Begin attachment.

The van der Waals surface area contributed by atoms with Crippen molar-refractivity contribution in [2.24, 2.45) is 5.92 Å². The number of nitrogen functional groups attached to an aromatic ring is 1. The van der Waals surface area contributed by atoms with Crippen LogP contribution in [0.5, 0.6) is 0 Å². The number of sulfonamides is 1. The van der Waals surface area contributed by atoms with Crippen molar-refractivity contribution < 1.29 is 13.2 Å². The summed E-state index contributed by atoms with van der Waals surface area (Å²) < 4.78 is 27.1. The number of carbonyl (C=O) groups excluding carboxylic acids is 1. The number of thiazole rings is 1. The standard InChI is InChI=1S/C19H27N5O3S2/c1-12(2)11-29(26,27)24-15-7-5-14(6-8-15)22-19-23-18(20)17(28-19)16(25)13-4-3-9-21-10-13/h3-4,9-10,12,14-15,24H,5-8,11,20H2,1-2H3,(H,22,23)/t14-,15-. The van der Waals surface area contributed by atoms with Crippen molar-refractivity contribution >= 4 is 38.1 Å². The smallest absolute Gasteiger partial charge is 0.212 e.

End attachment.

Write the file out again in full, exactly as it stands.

The van der Waals surface area contributed by atoms with Crippen molar-refractivity contribution in [2.24, 2.45) is 5.92 Å². The number of nitrogen functional groups attached to an aromatic ring is 1. The van der Waals surface area contributed by atoms with Crippen LogP contribution in [0.5, 0.6) is 0 Å². The number of sulfonamides is 1. The van der Waals surface area contributed by atoms with Crippen molar-refractivity contribution < 1.29 is 13.2 Å². The summed E-state index contributed by atoms with van der Waals surface area (Å²) < 4.78 is 27.1. The number of carbonyl (C=O) groups excluding carboxylic acids is 1. The number of thiazole rings is 1. The standard InChI is InChI=1S/C19H27N5O3S2/c1-12(2)11-29(26,27)24-15-7-5-14(6-8-15)22-19-23-18(20)17(28-19)16(25)13-4-3-9-21-10-13/h3-4,9-10,12,14-15,24H,5-8,11,20H2,1-2H3,(H,22,23)/t14-,15-. The van der Waals surface area contributed by atoms with Crippen molar-refractivity contribution >= 4 is 38.1 Å². The smallest absolute Gasteiger partial charge is 0.212 e.